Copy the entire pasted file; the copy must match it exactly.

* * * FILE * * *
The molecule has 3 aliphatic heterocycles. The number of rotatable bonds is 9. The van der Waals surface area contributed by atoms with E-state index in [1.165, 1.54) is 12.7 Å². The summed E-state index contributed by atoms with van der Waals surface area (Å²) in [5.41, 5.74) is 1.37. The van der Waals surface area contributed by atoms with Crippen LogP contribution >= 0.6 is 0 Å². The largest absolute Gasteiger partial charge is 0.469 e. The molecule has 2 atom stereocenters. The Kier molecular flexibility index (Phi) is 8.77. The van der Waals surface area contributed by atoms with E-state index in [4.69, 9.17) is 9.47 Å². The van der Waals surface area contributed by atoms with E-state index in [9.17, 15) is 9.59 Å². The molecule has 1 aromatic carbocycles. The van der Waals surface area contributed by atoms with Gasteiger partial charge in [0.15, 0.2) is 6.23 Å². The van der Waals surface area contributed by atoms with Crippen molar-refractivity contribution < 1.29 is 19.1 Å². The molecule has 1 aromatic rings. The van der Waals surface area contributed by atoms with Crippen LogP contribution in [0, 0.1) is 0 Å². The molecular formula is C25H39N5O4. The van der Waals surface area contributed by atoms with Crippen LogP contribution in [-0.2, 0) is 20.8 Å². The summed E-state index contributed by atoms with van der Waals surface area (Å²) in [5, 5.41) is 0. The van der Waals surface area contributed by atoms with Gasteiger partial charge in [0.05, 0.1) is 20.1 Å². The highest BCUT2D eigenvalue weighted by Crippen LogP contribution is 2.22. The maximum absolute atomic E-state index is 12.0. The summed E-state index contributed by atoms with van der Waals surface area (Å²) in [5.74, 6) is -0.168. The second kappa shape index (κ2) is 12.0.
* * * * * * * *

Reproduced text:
The molecule has 3 aliphatic heterocycles. The number of rotatable bonds is 9. The van der Waals surface area contributed by atoms with E-state index in [1.165, 1.54) is 12.7 Å². The summed E-state index contributed by atoms with van der Waals surface area (Å²) in [5.41, 5.74) is 1.37. The van der Waals surface area contributed by atoms with Crippen LogP contribution >= 0.6 is 0 Å². The largest absolute Gasteiger partial charge is 0.469 e. The molecule has 2 atom stereocenters. The Kier molecular flexibility index (Phi) is 8.77. The van der Waals surface area contributed by atoms with E-state index in [4.69, 9.17) is 9.47 Å². The van der Waals surface area contributed by atoms with E-state index in [9.17, 15) is 9.59 Å². The molecule has 1 aromatic carbocycles. The van der Waals surface area contributed by atoms with Gasteiger partial charge in [0.15, 0.2) is 6.23 Å². The van der Waals surface area contributed by atoms with Crippen molar-refractivity contribution < 1.29 is 19.1 Å². The molecule has 1 aromatic rings. The van der Waals surface area contributed by atoms with Crippen LogP contribution in [0, 0.1) is 0 Å². The molecular formula is C25H39N5O4. The van der Waals surface area contributed by atoms with Crippen LogP contribution in [-0.2, 0) is 20.8 Å². The summed E-state index contributed by atoms with van der Waals surface area (Å²) in [5, 5.41) is 0. The van der Waals surface area contributed by atoms with Gasteiger partial charge in [0.05, 0.1) is 20.1 Å². The highest BCUT2D eigenvalue weighted by Crippen LogP contribution is 2.22. The maximum absolute atomic E-state index is 12.0. The summed E-state index contributed by atoms with van der Waals surface area (Å²) in [5.74, 6) is -0.168. The second kappa shape index (κ2) is 12.0.